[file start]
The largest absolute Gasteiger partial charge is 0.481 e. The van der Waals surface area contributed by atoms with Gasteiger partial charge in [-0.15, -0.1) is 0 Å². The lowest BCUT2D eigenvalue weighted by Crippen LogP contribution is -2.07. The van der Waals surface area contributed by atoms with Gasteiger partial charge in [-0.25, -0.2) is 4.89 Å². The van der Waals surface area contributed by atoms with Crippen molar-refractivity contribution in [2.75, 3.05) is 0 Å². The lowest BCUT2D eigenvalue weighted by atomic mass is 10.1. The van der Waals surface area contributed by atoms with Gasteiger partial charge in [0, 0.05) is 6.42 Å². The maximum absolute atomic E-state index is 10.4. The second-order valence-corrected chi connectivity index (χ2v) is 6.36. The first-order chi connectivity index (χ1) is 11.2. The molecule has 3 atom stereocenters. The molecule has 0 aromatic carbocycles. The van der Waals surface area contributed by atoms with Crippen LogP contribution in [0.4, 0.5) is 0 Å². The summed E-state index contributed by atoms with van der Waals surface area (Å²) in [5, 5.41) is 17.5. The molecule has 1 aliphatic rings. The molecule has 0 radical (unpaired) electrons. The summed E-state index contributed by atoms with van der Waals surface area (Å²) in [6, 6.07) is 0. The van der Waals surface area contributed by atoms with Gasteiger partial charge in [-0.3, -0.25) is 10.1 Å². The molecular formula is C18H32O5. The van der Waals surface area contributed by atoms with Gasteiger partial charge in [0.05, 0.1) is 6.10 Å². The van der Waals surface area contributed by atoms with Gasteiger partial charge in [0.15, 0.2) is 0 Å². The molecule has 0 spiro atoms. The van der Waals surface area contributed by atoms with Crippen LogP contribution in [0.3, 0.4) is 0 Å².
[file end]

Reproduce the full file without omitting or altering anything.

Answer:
The largest absolute Gasteiger partial charge is 0.481 e. The van der Waals surface area contributed by atoms with Gasteiger partial charge in [-0.15, -0.1) is 0 Å². The lowest BCUT2D eigenvalue weighted by Crippen LogP contribution is -2.07. The van der Waals surface area contributed by atoms with Gasteiger partial charge in [-0.25, -0.2) is 4.89 Å². The van der Waals surface area contributed by atoms with Crippen molar-refractivity contribution in [2.75, 3.05) is 0 Å². The lowest BCUT2D eigenvalue weighted by atomic mass is 10.1. The van der Waals surface area contributed by atoms with Gasteiger partial charge in [0, 0.05) is 6.42 Å². The maximum absolute atomic E-state index is 10.4. The second-order valence-corrected chi connectivity index (χ2v) is 6.36. The first-order chi connectivity index (χ1) is 11.2. The molecule has 3 atom stereocenters. The molecule has 0 aromatic carbocycles. The van der Waals surface area contributed by atoms with Crippen LogP contribution in [0.4, 0.5) is 0 Å². The summed E-state index contributed by atoms with van der Waals surface area (Å²) in [5, 5.41) is 17.5. The molecule has 1 aliphatic rings. The molecule has 0 radical (unpaired) electrons. The summed E-state index contributed by atoms with van der Waals surface area (Å²) in [6, 6.07) is 0. The van der Waals surface area contributed by atoms with Gasteiger partial charge in [-0.3, -0.25) is 10.1 Å². The molecular formula is C18H32O5. The van der Waals surface area contributed by atoms with Gasteiger partial charge in [0.05, 0.1) is 6.10 Å². The van der Waals surface area contributed by atoms with Gasteiger partial charge in [0.15, 0.2) is 0 Å². The molecule has 0 spiro atoms. The van der Waals surface area contributed by atoms with Crippen LogP contribution in [0.3, 0.4) is 0 Å².